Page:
Arthur J. Clemens, Jr., Plaintiff-appellant, v. State of Kansas, Miami County District Court, Kansas Courtof Appeals, James H. Clemens, David E. Clemens, Arthur J.clemens, Sr., Robert Nicholson, Miami County National Bank,richard Clemens, Timothy Clemens, Katherine Mientka, Jamesrobert Clemens, Christopher Clemens, Defendants-appellees, 951 F.2d 287 (10th Cir. 1991)Annotate this Case
Arthur J. Clemens, Jr., pro se.
Robert T. Stephan, Atty. Gen. and Carl A. Gallagher, Asst. Atty. Gen., Topeka, Kan., for defendants-appellees, State of Kan., Kansas Court of Appeals and the Miami County Dist. Court.
Before McKAY, Chief Judge, SEYMOUR, and EBEL, Circuit Judges.
SEYMOUR, Circuit Judge.
Arthur Clemens is suing the State of Kansas, the Miami County District Court, the Kansas Court of Appeals, and a number of individuals, many of whom appear to be Mr. Clemens' relatives. The district court has dismissed the three state defendants pursuant to their Eleventh Amendment immunity from suit in federal court. Mr. Clemens now appeals this dismissal.1
Because Mr. Clemens' suit against the individual defendants remains pending in the district court, the order dismissing the state defendants is not final. We join those circuits that have concluded that an order granting immunity is not a collateral order which is immediately appealable under 28 U.S.C. § 1291 (1988), as interpreted by Cohen v. Beneficial Industr. Loan Corp., 337 U.S. 541, 546, 69 S. Ct. 1221, 1225, 93 L. Ed. 1528 (1949). See Branson v. City of Los Angeles, 912 F.2d 334, 335 (9th Cir. 1990); Theis v. Smith, 827 F.2d 260, 261 (7th Cir. 1987); Coe v. Ziegler, 817 F.2d 29, 30 (6th Cir. 1987); Thompson v. Betts, 754 F.2d 1243, 1246 (5th Cir. 1985). The rationale for allowing interlocutory appeal of an order denying immunity is that the defendant's right to be free from standing trial can not be effectively vindicated on appeal after trial. See Mitchell v. Forsyth, 472 U.S. 511, 524-30, 105 S. Ct. 2806, 2814-17, 86 L. Ed. 2d 411 (1985); Pueblo Neighborhood Health Centers, Inc. v. Losavio, 847 F.2d 642, 644 (10th Cir. 1988). A grant of immunity, in contrast, "may be fully and effectively reviewed after final judgment. Accordingly, it does not fall under the collateral order doctrine." Branson, 912 F.2d at 335.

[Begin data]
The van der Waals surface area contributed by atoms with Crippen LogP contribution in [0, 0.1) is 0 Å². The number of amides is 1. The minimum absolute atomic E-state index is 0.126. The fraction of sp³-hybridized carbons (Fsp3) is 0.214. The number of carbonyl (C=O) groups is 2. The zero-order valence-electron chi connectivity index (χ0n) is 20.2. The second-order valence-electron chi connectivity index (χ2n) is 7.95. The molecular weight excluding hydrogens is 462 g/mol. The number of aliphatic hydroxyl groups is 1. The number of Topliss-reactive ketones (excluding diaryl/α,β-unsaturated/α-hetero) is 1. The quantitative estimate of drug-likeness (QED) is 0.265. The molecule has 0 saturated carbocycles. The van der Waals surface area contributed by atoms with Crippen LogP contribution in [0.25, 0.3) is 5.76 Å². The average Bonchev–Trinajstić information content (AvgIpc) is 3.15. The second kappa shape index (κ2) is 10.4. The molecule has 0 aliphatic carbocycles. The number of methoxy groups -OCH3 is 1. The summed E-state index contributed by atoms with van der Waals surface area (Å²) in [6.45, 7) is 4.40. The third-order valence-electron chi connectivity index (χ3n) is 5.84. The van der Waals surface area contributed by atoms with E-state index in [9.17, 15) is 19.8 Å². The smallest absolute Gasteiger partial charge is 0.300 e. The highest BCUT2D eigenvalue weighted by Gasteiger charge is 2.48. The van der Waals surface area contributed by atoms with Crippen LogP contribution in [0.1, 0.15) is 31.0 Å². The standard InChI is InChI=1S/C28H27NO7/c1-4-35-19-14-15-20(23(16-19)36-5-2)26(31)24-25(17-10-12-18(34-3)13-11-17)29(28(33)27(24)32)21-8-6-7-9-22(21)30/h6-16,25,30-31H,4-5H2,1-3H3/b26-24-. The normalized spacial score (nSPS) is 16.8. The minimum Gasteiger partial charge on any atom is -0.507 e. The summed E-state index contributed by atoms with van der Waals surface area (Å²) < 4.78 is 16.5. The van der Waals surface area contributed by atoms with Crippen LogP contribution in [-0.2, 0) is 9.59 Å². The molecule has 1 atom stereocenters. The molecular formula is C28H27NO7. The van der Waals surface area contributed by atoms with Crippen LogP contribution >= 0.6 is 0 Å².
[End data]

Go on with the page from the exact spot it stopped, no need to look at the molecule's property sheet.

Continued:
We therefore dismiss this appeal for lack of jurisdiction.
After examining the briefs and appellate record, this panel has determined unanimously that oral argument would not materially assist the determination of this appeal. See Fed. R. App. P. 34(a); 10th Cir.R. 34.1.9. The cause is therefore ordered submitted without oral argument